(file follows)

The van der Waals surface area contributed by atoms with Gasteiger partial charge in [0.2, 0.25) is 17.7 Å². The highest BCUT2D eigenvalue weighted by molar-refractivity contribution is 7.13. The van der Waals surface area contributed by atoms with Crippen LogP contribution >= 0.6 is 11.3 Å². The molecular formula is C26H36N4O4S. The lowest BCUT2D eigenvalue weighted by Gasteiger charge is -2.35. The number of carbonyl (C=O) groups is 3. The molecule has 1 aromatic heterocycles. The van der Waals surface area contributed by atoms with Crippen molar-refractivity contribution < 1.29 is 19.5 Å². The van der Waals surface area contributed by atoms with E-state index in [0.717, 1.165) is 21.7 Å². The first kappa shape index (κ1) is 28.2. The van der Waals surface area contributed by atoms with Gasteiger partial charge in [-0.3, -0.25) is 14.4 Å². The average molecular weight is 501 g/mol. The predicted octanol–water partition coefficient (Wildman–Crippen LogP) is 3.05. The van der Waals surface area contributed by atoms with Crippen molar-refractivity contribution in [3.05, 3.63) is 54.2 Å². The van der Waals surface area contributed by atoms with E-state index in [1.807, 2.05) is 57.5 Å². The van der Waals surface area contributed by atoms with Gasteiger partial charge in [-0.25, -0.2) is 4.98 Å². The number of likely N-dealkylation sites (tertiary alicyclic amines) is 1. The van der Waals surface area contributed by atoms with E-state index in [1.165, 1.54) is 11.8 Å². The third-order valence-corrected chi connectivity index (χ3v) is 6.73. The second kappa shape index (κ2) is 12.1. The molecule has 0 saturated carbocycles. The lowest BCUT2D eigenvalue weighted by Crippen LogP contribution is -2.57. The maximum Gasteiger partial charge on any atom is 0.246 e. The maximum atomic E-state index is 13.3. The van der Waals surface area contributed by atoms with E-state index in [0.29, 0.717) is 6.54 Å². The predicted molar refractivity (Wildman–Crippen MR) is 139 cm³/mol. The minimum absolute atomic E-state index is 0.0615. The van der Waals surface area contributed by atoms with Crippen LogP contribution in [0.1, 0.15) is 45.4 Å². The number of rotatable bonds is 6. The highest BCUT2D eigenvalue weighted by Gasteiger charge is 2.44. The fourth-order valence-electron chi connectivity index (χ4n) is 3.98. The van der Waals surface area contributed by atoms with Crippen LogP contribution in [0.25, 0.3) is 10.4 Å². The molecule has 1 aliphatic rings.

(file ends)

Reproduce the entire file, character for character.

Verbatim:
The van der Waals surface area contributed by atoms with Gasteiger partial charge in [0.2, 0.25) is 17.7 Å². The highest BCUT2D eigenvalue weighted by molar-refractivity contribution is 7.13. The van der Waals surface area contributed by atoms with Crippen LogP contribution >= 0.6 is 11.3 Å². The molecular formula is C26H36N4O4S. The lowest BCUT2D eigenvalue weighted by Gasteiger charge is -2.35. The number of carbonyl (C=O) groups is 3. The molecule has 1 aromatic heterocycles. The van der Waals surface area contributed by atoms with Crippen molar-refractivity contribution < 1.29 is 19.5 Å². The van der Waals surface area contributed by atoms with E-state index in [0.717, 1.165) is 21.7 Å². The first kappa shape index (κ1) is 28.2. The van der Waals surface area contributed by atoms with Gasteiger partial charge in [-0.3, -0.25) is 14.4 Å². The average molecular weight is 501 g/mol. The predicted octanol–water partition coefficient (Wildman–Crippen LogP) is 3.05. The van der Waals surface area contributed by atoms with Crippen molar-refractivity contribution in [3.05, 3.63) is 54.2 Å². The van der Waals surface area contributed by atoms with E-state index in [1.807, 2.05) is 57.5 Å². The van der Waals surface area contributed by atoms with Gasteiger partial charge in [-0.25, -0.2) is 4.98 Å². The number of likely N-dealkylation sites (tertiary alicyclic amines) is 1. The van der Waals surface area contributed by atoms with E-state index in [1.165, 1.54) is 11.8 Å². The third-order valence-corrected chi connectivity index (χ3v) is 6.73. The second kappa shape index (κ2) is 12.1. The molecule has 0 saturated carbocycles. The lowest BCUT2D eigenvalue weighted by Crippen LogP contribution is -2.57. The maximum Gasteiger partial charge on any atom is 0.246 e. The maximum atomic E-state index is 13.3. The van der Waals surface area contributed by atoms with E-state index in [0.29, 0.717) is 6.54 Å². The predicted molar refractivity (Wildman–Crippen MR) is 139 cm³/mol. The minimum absolute atomic E-state index is 0.0615. The van der Waals surface area contributed by atoms with Crippen LogP contribution in [0.1, 0.15) is 45.4 Å². The number of rotatable bonds is 6. The highest BCUT2D eigenvalue weighted by Gasteiger charge is 2.44. The fourth-order valence-electron chi connectivity index (χ4n) is 3.98. The van der Waals surface area contributed by atoms with Crippen LogP contribution in [0.25, 0.3) is 10.4 Å². The molecule has 1 aliphatic rings.